Gene sequencing can help tailor treatments for young people with kidney failure
Sequencing portions of the genome could help diagnose the underlying cause of chronic kidney disease (CKD) in children and young adults receiving a kidney transplant, enabling clinicians to use precision medicine strategies to improve outcomes. When CKD worsens to kidney failure, transplantation is in many cases the preferable of the two main treatment options; the other option is dialysis. The underlying reasons that children and young adults develop CKD are different from older adults, and many of the gene variants that cause the different types of CKD have been determined over the past few years. Individual cases have demonstrated that knowing the genetic cause of CKD can help guide clinical decisions to improve outcomes in young patients who received a kidney transplant. Therefore, researchers in a recent study sought to systematically investigate whether sequencing portions of the genome previously linked to CKD could help diagnose the cause of kidney failure in kidney transplant recipients.
The scientists sequenced approximately 400 CKD- linked genes in 104 children and young adults who developed the disease under the age of 25, and who received a kidney transplant between 2007 and 2017. From their analyses, the scientists identified a genetic cause of CKD in 34 patients (32.7 percent). The likelihood of finding a genetic cause was highest in patients with certain types of CKD, such as conditions known as urinary stone disease and renal cystic ciliopathy. These results revealed that sequencing specific portions of the genome could help determine the type of CKD that led to kidney failure in about one-third of children and young adults receiving a kidney transplant—findings that could be clinically useful because different types of CKD often require different patient care approaches (e.g., early screening for anticipated health problems; treatment strategies before and after transplantation). The researchers also point out that genetic analyses of potential living kidney donors may also help predict health outcomes and determine whether a kidney is suitable for donation; genetic testing of donors would be particularly important for close family members who are more likely to harbor the same genetic variants. Armed with this genetic knowledge, doctors, patients, and their families could make more informed clinical decisions and tailor treatment strategies to the patients’ individual needs.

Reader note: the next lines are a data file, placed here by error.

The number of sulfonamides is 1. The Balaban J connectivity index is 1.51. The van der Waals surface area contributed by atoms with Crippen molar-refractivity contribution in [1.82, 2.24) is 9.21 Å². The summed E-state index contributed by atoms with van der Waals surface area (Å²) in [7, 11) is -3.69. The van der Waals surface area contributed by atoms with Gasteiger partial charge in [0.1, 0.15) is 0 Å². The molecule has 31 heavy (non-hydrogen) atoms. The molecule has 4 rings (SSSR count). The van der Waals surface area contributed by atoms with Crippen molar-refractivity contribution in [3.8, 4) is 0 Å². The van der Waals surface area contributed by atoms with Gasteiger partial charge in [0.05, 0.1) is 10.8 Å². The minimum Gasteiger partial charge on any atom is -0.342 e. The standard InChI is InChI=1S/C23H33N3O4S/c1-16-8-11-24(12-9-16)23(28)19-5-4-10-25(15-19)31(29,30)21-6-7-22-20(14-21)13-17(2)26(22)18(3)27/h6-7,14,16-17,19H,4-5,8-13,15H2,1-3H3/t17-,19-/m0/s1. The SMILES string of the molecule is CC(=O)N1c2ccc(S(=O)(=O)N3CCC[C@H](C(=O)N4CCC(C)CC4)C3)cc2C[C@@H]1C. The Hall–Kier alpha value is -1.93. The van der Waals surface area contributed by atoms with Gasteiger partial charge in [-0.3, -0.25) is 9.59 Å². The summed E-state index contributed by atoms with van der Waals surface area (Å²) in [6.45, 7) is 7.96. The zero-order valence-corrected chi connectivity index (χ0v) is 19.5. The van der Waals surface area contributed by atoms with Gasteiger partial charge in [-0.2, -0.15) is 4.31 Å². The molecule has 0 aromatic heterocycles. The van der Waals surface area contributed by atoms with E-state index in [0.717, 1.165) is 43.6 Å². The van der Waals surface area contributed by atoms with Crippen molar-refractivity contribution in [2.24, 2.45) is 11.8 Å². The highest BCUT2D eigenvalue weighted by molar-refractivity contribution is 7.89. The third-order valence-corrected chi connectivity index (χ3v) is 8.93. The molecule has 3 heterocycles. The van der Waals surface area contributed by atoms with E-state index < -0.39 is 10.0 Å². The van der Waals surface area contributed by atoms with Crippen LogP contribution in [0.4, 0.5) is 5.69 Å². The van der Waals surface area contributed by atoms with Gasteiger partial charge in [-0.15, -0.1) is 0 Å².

Mann N, Braun DA, Amann K,…Hildebrandt F. Whole-exome sequencing enables a precision medicine approach for kidney transplant recipients. J Am Soc Nephrol 30: 201-215, 2019.